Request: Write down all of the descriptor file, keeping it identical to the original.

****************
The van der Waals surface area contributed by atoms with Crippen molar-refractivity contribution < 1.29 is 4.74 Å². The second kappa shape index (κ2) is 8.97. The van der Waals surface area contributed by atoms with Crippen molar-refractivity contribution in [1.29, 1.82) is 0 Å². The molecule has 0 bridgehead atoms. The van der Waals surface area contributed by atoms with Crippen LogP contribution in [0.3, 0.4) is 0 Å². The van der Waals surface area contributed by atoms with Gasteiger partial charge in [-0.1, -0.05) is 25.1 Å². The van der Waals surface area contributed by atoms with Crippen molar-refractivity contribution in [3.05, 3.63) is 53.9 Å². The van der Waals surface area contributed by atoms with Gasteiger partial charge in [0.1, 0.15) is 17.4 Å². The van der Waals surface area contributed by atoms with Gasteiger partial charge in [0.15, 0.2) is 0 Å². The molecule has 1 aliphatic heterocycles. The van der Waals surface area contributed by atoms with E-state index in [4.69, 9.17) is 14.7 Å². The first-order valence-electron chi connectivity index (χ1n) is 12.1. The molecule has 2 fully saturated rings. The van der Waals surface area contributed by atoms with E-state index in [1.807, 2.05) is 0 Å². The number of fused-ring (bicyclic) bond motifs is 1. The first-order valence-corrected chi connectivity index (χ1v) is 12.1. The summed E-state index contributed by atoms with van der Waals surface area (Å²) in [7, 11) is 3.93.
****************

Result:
The van der Waals surface area contributed by atoms with Crippen molar-refractivity contribution < 1.29 is 4.74 Å². The second kappa shape index (κ2) is 8.97. The van der Waals surface area contributed by atoms with Crippen molar-refractivity contribution in [1.29, 1.82) is 0 Å². The molecule has 0 bridgehead atoms. The van der Waals surface area contributed by atoms with Crippen LogP contribution in [0.3, 0.4) is 0 Å². The van der Waals surface area contributed by atoms with Gasteiger partial charge in [-0.1, -0.05) is 25.1 Å². The van der Waals surface area contributed by atoms with Crippen molar-refractivity contribution in [3.05, 3.63) is 53.9 Å². The van der Waals surface area contributed by atoms with Gasteiger partial charge in [0.1, 0.15) is 17.4 Å². The van der Waals surface area contributed by atoms with Gasteiger partial charge in [0.15, 0.2) is 0 Å². The molecule has 1 aliphatic heterocycles. The van der Waals surface area contributed by atoms with E-state index in [4.69, 9.17) is 14.7 Å². The first-order valence-electron chi connectivity index (χ1n) is 12.1. The molecule has 2 fully saturated rings. The van der Waals surface area contributed by atoms with E-state index in [1.807, 2.05) is 0 Å². The number of fused-ring (bicyclic) bond motifs is 1. The first-order valence-corrected chi connectivity index (χ1v) is 12.1. The summed E-state index contributed by atoms with van der Waals surface area (Å²) in [7, 11) is 3.93.